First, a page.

Summer camp is underway, and let’s face it — this is not like anything any of us have ever experienced. There is baseball happening — or at least baseball practice happening.
We get glimpses of familiar faces (even if masked) in familiar baseball positions.
But does this feel normal? Does this feel like just another start of a baseball season but a few months delayed?
No, it does not.
Here are some reports on the team:
Juan Toribio checked in with Yoshi Tsutsugo, who must surely be wondering why he picked THIS year to come to the US.
Chaz Roe and his slider make an appearance in this article about players who go to extremes.
Part of me thinks this prediction of a Rays 2020 World Series victory will just jinx the team. But part of me thinks that of course the Rays big year will be this weird asterisk of a season, and can already anticipate the derision from our enemies when we hang the banner in the Trop in 2021.
And meanwhile, we have a schedule!
Rays open against Toronto on Friday, July 24th. Let’s get our favorite TV-viewing chairs ready! Note that home games have been moved to an earlier start time — 6:40pm — reportedly to account for the extra postgame sanitizing required by staff.
As you can see, schedules have been made to minimize travel — no late night west coast games with Brian Anderson getting silly. This visualization helps see how match-ups across the league have been planned for geographic proximity:
But Rays are still going to be among the better traveled teams in the league, traveling about 10,000 miles (in contrast the NY and Chicago area teams barely need to leave home).
COVID-19 and the 2020 season
But a lot of the news is about the ongoing risks and fears and dangers and confusion over COVID-19.
Some teams haven’t yet been able to test players or get back test results, delaying practices. The Nationals, for example, did not have test results back from players who had reported to camp several days earlier, so they cancelled practice. This led Rob Manfred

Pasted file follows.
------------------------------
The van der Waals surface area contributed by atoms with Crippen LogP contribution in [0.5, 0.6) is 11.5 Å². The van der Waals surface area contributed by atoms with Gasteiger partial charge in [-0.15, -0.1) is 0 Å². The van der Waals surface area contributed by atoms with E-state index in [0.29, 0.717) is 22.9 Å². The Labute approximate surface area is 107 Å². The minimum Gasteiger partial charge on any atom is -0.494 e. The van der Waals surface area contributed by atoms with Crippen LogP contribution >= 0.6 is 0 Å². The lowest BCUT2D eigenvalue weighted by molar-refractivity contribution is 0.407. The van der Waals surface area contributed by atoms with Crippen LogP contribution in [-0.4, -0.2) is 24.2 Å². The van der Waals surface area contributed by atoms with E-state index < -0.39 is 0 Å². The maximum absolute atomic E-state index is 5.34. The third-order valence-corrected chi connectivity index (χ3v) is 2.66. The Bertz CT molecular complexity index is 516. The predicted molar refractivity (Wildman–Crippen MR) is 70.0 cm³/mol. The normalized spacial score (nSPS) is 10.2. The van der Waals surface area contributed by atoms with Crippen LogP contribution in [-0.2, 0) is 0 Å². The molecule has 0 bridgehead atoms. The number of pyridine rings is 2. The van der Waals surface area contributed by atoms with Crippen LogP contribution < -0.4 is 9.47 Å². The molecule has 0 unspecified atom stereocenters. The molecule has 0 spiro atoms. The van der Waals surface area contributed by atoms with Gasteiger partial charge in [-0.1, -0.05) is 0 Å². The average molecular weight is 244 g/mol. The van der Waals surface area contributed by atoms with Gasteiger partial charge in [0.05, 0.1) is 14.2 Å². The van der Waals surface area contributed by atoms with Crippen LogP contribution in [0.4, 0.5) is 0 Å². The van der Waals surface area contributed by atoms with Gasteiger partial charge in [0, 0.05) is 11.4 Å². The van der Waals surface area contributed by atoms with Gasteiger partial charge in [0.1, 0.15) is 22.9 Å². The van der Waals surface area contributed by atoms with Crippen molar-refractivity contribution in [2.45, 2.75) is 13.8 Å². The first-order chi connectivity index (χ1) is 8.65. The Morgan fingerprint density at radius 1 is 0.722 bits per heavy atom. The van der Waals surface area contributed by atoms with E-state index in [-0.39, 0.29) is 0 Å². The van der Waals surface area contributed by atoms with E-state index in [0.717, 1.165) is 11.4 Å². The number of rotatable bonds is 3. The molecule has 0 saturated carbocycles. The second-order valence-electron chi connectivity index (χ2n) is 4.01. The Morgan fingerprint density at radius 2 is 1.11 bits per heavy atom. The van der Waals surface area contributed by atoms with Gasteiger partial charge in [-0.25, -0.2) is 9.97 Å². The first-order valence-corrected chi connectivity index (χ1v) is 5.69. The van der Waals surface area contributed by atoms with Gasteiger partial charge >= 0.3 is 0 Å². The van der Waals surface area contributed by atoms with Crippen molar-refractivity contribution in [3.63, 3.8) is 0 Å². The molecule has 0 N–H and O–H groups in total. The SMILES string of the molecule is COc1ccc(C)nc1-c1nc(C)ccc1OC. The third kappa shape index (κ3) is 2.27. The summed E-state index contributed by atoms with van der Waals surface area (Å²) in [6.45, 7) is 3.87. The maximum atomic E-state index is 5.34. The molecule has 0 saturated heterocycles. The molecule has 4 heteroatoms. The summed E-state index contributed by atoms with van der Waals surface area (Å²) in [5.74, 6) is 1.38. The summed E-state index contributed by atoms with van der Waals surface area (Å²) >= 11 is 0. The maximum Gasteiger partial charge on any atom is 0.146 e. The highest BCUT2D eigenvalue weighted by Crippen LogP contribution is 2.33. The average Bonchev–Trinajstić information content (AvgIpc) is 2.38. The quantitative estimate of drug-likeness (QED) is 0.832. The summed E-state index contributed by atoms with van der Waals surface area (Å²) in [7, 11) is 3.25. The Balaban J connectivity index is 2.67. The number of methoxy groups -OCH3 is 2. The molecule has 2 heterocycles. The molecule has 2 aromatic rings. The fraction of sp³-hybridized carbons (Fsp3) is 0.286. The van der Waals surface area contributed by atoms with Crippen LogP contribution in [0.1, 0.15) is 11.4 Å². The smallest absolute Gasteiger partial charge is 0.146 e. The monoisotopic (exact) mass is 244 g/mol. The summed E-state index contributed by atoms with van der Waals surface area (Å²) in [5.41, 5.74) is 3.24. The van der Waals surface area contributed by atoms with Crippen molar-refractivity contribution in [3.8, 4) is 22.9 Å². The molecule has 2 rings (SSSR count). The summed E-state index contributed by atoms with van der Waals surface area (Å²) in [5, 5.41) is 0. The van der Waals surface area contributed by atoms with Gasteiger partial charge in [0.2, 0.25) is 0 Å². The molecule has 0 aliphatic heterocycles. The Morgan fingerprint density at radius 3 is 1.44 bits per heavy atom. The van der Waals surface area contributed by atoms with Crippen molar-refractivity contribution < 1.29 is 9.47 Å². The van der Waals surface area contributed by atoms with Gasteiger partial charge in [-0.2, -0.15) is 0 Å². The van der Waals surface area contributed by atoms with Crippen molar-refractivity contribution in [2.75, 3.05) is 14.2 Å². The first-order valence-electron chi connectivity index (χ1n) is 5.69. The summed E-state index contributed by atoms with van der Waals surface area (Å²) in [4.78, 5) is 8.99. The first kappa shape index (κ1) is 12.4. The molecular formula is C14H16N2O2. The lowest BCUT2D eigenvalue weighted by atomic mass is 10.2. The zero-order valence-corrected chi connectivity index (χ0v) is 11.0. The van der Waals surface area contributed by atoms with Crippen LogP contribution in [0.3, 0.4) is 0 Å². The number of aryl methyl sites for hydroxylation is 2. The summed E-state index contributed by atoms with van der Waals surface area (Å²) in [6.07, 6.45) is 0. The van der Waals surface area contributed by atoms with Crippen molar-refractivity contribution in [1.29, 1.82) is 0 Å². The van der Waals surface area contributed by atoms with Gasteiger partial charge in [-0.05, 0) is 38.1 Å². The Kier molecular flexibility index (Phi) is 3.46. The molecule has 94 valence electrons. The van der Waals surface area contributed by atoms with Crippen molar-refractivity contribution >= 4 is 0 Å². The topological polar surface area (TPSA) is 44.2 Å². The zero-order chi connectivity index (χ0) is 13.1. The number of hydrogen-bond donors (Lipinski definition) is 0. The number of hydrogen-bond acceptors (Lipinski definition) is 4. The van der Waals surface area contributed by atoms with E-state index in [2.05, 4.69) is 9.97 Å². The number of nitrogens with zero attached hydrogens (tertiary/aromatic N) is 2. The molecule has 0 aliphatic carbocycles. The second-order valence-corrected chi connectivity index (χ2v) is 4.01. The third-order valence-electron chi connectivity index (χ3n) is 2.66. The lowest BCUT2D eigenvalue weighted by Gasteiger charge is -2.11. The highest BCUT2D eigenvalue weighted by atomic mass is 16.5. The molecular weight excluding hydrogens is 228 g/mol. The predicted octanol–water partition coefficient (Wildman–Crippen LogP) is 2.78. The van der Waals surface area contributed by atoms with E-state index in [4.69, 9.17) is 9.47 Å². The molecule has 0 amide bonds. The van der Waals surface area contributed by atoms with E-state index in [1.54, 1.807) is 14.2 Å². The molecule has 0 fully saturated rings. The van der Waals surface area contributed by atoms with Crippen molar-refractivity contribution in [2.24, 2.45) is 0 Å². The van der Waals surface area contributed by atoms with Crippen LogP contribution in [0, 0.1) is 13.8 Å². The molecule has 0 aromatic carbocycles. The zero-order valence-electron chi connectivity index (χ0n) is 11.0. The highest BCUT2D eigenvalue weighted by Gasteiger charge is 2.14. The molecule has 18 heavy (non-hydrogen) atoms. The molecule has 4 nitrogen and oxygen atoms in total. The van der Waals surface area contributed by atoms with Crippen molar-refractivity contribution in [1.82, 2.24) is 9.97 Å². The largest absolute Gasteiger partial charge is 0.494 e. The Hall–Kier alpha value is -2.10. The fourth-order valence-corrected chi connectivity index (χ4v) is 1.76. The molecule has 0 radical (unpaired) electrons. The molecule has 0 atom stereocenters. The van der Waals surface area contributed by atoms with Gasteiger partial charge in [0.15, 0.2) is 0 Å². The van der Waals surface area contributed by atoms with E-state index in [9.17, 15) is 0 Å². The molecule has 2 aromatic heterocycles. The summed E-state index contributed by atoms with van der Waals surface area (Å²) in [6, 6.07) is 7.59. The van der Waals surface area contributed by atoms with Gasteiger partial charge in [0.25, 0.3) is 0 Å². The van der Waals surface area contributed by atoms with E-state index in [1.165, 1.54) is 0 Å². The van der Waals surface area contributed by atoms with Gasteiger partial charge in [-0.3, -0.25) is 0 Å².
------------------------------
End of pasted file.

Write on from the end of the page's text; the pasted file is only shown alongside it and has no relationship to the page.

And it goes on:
to apologize for any disruptions and promise it wouldn’t happen again. Sorry, no, it led to Rob Manfred reportedly jumping on Nationals GM Mike Rizzo for bringing this up. We did get some MLB-splaining about how the testing process fell short because something something weekend, but it’s a bumpy start.
Let me be clear: it’s not easy getting this entire mini health system set up and I do expect hiccups. But it would be nice if the commissioner’s response was to acknowledge the importance of getting this right. The ability to practice and play games rests of the promise of frequent testing with short turnaround times. If this proves difficult to achieve, this season will not move forward. It’s a big ask.
Players, especially veterans, are opting out. This week we learned that Nick Markakis will not be playing. Sean Doolittle is in camp but not yet sure he’ll stick it out.
You can find a great summary of the whole messy business from Fangraphs here.
Other baseball news
None of our business, I guess, but that Yankees “rule” banning players from having facial hair (or wearing their hair long) is silly as well as demeaning to the grown men who play for them. Yes, I know, there are some businesses that have dress codes, but those dress codes are linked to the sort of business they do. The Yankees are a sports team where their employees play a game for a living. So...you tell ‘em Andrew McCutchen:
For those who like getting deep in the analytical weeds, here is a review of the aging curve literature as applied to hitters. It includes links to a GitHub data repository for anyone eager to run the numbers themselves. I can’t explain all the math but my quick look at the graphs makes me wonder why teams sign 30 year olds to multi-year contracts, and also wonder why teams are willing to watch talented 22 and 23 year getting knocks in the minors just to get that extra year of service time.